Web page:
I will always remember this movie for how Moses has more sexual chemistry with his sister Mariam (Sandra Bullock) than with his taller and skinnier wife Tzipporah (Michelle Pfeiffer). The way their big eyes look at each other with the almost sighing expression, different from my experiences of friendly enmity that I see in other siblings. They are estranged and there have been other examples in other movies where people in that situation have the same reaction towards each other or more. Although personally I like the simpler looking Mariam better, Tzipporah looking too glamorous for me, even though her jewellery is a sign of class division within the enslaved Israelites. I don’t know what that says about my preferences about but enough about that.
And because this is an animated musical, Moses and the crew sing a song after being victorious against Ramses. Mariam and Tzipporah sing ‘When You Believe, made more famous by Mariah Carey and Whitney Houston, who are not the singing voices in the movie. The real character voices sing an octave higher than, what I imagine, the A-list actors would sound like. It’s not necessarily frustration and animation companies, under the veil of their drawn creations as opposed to real actors and sets, can hire as many people as they like to play a character. At the same, I never bought the ‘we chose a different singing voice to fit the character’ argument, even when MGM musicals of yore used the same justification. If they could express emotion through speaking, they can and should be able to do the same in music, and vice versa. I still want to know what Bullock and Pfeiffer’s voices sound like.
The movie ends with Moses with the Ten Commandments, bypassing the Golden Calf section because that scene would have soured the movie’s mood.
There’s nothing real about this movie. As Wesley Morris wrote of the spin and sweep and woosh of the camera, trying to depict a vast magical world, it’s all CGI. When the witch Lamia (Michelle Pfeiffer) fails to kill literally fallen star Yvaine (Claire Danes) and belts that big scream, the camera didn’t need to zoom and fly up. The movie turned a human moment – for a witch – into a technical exercise.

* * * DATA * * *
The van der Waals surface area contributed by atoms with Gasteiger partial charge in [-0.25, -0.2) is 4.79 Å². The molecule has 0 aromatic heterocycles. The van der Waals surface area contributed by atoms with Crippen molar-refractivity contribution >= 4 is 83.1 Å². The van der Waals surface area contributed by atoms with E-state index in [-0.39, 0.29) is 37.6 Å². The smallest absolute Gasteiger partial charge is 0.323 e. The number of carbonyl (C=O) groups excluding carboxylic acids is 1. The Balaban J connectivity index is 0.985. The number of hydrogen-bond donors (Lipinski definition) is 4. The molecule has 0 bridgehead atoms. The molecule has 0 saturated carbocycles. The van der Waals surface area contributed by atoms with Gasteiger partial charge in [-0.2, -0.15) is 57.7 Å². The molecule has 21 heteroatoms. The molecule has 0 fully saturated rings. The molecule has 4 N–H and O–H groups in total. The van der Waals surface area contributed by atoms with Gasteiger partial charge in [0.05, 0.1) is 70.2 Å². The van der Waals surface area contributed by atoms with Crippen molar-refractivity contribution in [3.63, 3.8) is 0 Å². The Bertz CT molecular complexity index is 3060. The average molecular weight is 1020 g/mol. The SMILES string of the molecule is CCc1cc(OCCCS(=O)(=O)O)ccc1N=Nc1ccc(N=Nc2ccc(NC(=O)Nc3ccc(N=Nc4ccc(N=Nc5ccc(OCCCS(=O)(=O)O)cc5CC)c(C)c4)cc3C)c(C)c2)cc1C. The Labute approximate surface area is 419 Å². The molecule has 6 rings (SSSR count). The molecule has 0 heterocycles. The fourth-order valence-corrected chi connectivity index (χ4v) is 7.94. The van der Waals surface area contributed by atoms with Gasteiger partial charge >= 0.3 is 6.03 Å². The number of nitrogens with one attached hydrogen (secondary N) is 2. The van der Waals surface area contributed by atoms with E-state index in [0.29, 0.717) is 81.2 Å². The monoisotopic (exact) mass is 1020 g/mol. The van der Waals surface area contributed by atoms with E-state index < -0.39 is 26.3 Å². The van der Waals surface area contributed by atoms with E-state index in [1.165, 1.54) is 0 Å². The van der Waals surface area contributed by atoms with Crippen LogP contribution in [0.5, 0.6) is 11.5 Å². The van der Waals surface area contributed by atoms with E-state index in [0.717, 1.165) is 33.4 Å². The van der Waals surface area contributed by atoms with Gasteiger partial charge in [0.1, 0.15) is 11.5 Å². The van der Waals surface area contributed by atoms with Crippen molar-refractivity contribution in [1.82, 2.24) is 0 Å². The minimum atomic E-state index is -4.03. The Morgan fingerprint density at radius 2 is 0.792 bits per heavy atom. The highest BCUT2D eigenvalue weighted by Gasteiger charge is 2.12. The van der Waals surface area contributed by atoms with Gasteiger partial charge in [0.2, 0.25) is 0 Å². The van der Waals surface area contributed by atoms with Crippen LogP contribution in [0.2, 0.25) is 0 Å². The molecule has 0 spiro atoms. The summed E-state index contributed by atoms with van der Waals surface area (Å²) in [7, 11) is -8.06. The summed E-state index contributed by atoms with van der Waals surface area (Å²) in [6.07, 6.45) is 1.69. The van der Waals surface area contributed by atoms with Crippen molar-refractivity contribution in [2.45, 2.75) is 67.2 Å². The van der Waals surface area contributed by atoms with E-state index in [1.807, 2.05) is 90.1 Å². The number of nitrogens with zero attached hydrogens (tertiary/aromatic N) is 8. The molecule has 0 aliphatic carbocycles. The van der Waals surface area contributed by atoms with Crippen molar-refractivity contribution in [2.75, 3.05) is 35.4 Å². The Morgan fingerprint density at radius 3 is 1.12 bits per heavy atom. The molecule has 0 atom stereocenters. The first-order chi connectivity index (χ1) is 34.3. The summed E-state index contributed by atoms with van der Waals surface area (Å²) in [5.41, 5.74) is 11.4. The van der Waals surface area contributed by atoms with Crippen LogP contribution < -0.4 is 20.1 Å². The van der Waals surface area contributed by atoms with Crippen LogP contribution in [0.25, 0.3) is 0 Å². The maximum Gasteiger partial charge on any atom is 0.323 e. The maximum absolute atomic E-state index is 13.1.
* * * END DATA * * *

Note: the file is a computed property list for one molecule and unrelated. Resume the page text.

Fine, maybe a few things and real. First is the iceberg-laden beach scene with Prince Septimus (Mark Strong). This movie’s a great outing for him. His line read of ‘Do your work for my brother,’ is amazing, just evoking ruthlessness. Evil doesn’t break a sweat. He also fights out teenage hero Tristan while his body’s supposed to be dead, and I bought his physicality.
Then this scene where Tristan and Yvaine are just walking. There are other scenes like floating ships and craters that need CGI, or the latter just being shot in a set or something and again, no need to zoom out till later. Actual locations. Too much to ask? Just tone the CGI down, please.
I also totally didn’t get the Claire Danes hate until this movie. While she’s confessing her love to Tristan in the form of a mouse, she oversells it. Her face uncontrollably twists and she produces little bumps on her face that I never thought was humanly possible.
Other than the one scene and one b-roll, the movie had finer moments in Captain Shakespeare (Robert de Niro). His performance and hammy yet adorable. However, for British movie with a half-American cast, the accents aren’t that bad. Thank God for the generation of Carey Mullgan though, when British characters can be played by British actresses again.
I changed the channel 15 minutes before the end of the movie, and frankly, I can probably guess how it ends.
And oh hai, Ricky Gervais. I guess Andy Millman’s meeting with Robert de Niro worked out fine.